2. Make the butter square: Place the softened butter on a large sheet of plastic wrap and wrap it loosely. If the butter is cold, pound it lightly with a rolling pin to flatten and soften it. Then knead it together using the plastic wrap and your knuckles to avoid touching the butter directly. Shape the butter into a 5-inch square (it will be about 3/4 inch high). At this point, the butter should be firm but workable, 68-70 degrees. Use it at once or set it in a cool area. The butter should be the same consistency as the dough when they are rolled together or it will break through the dough and not distribute evenly.
3. Make the dough package: Roll out the dough on a well-floured surface to an 8-inch square. Place the butter square diagonally in the center of the dough square. Wrap the butter by stretching the exposed flaps of dough over to reach across the butter square, brushing off excess flour on each flap before stretching the next flap over it. After stretching the fourth flap over the butter, which should wrap it securely in a 5 3/4-inch square dough package, pinch together the seams to seal it well.
4. Make the first turn: On a well-floured work surface, keeping the dough seam-side up and lightly floured, gently roll the dough package into a 13-by-7-inch rectangle. It will be about -inch thick. Roll into the corners and use a bench scraper or a ruler to maintain an even rectangle. If the dough blisters, gently press the blister down. If the butter breaks through, dust the area lightly with a little flour before brushing off all excess flour from the surface of the dough. Fold the dough into thirds as you would fold a business letter. This is the first turn. Wrap the dough package with plastic wrap and refrigerate it for 1 hour.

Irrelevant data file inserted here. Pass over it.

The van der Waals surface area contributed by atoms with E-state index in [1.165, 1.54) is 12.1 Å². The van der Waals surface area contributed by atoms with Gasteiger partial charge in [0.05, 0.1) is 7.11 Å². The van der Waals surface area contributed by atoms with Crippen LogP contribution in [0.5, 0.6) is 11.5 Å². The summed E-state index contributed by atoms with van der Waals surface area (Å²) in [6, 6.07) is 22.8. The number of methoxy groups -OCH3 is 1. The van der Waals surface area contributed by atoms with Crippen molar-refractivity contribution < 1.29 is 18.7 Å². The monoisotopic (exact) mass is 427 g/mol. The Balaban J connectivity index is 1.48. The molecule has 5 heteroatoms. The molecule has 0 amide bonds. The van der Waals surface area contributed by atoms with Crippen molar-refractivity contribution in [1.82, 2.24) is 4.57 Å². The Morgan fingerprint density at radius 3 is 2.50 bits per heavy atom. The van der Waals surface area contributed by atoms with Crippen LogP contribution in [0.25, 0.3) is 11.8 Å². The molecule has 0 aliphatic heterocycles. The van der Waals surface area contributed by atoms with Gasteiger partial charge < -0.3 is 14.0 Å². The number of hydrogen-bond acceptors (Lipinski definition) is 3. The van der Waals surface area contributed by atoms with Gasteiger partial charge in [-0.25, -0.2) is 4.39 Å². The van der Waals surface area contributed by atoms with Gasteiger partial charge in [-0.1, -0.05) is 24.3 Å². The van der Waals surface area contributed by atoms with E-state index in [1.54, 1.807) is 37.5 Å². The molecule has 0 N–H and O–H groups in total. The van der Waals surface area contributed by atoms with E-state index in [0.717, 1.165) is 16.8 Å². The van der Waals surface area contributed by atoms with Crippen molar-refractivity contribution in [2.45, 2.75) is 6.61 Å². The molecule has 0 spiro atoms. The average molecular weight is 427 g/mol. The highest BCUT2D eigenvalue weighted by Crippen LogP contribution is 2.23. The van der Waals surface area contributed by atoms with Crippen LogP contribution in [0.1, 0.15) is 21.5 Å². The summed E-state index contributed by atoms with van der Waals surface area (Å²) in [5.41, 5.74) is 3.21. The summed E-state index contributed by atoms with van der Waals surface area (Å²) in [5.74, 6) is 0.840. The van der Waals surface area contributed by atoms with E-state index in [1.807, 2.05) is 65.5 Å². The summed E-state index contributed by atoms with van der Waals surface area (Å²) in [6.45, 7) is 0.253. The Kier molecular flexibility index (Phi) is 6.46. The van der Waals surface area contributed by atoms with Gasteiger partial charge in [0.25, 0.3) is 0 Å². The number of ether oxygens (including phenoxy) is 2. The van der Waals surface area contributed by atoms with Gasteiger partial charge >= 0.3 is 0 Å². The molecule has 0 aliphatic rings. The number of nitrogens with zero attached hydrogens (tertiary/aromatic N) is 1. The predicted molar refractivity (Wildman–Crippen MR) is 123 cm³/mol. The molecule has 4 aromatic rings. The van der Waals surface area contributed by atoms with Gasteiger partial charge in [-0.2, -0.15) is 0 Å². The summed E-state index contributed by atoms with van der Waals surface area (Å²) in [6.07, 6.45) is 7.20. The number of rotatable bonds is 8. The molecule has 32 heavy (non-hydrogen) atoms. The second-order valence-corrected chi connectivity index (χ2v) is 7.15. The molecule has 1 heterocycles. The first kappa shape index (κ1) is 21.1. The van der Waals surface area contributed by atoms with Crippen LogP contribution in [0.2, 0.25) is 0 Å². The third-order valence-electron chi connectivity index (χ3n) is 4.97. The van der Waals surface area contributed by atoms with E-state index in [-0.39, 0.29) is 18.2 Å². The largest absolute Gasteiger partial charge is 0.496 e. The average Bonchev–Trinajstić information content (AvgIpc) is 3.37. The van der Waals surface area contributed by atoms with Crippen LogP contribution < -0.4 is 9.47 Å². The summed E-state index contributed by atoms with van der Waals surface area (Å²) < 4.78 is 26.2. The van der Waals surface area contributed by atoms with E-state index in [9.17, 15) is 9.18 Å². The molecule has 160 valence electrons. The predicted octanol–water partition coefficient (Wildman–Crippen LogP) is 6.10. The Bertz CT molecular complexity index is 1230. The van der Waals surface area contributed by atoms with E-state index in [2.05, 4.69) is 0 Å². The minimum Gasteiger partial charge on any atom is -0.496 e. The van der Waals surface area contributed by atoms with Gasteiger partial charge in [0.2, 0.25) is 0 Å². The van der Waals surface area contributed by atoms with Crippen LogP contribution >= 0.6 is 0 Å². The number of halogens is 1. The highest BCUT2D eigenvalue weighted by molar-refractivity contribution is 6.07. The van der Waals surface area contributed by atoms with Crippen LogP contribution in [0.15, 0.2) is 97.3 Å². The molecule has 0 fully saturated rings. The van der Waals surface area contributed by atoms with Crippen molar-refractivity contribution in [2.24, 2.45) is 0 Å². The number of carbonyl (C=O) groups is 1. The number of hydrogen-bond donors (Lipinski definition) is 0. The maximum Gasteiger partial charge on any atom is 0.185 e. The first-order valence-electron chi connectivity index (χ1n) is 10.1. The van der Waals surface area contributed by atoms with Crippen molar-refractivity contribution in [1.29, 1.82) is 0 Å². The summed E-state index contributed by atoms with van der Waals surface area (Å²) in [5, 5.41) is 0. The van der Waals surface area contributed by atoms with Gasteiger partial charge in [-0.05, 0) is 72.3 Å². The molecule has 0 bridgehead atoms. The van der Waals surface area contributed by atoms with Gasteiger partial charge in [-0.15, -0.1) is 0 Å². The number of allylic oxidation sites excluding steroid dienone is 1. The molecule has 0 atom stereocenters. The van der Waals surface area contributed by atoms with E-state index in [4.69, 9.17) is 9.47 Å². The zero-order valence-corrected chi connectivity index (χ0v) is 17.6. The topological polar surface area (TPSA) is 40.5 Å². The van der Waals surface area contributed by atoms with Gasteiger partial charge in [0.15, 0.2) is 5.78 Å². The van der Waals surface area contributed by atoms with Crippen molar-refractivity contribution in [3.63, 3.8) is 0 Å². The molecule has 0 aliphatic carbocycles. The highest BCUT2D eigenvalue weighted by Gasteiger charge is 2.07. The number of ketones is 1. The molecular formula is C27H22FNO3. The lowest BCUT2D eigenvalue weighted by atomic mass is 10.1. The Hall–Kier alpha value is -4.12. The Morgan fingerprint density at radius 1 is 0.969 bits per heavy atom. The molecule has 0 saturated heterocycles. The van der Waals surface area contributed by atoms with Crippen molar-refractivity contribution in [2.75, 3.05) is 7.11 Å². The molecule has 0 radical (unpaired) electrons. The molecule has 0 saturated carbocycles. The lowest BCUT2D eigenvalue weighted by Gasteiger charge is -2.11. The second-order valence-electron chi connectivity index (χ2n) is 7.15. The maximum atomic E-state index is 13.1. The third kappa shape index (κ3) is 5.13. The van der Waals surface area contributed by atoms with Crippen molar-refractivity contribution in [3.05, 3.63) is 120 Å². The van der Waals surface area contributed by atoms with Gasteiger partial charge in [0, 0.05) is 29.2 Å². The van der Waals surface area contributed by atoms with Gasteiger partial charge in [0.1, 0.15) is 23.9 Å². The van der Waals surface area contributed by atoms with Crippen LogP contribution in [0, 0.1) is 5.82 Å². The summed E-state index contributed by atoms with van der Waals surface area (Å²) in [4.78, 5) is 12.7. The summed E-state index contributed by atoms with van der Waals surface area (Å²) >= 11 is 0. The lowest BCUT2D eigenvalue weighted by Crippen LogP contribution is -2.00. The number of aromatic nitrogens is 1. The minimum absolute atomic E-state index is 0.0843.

5. Make the second turn: Before each turn, move the dough so that the closed end is facing to the left. Repeat the same process of rolling and folding as for the first turn (step No. 4), but every once in a while, flip the dough to keep the seams aligned (the upper part tends to roll more than the bottom). Cover the dough with plastic wrap and refrigerate for another hour.
6. Make the third turn: Clean the work surface and sprinkle with about half of the sugar in a rectangle the width of the dough. Set the dough on top and sprinkle most of the remaining sugar on top of it. Roll the dough again into a 14-by-8-inch rectangle, flipping it over from time to time. Scrape sugar on top of the dough until all but 2-3 tablespoons of the sugar have been rolled into the dough. With a bench scraper, form the dough into an even rectangle.
7. Prepare the rings and pan: Either use store-bought 4-inch pastry rings (which are expensive and hard to find) or make your own as described above in the notes. Line a sheet pan with aluminum foil. Set the pastry rings on the prepared sheet pan and lightly coat the insides and the foil lining on the bottom with nonstick cooking spray.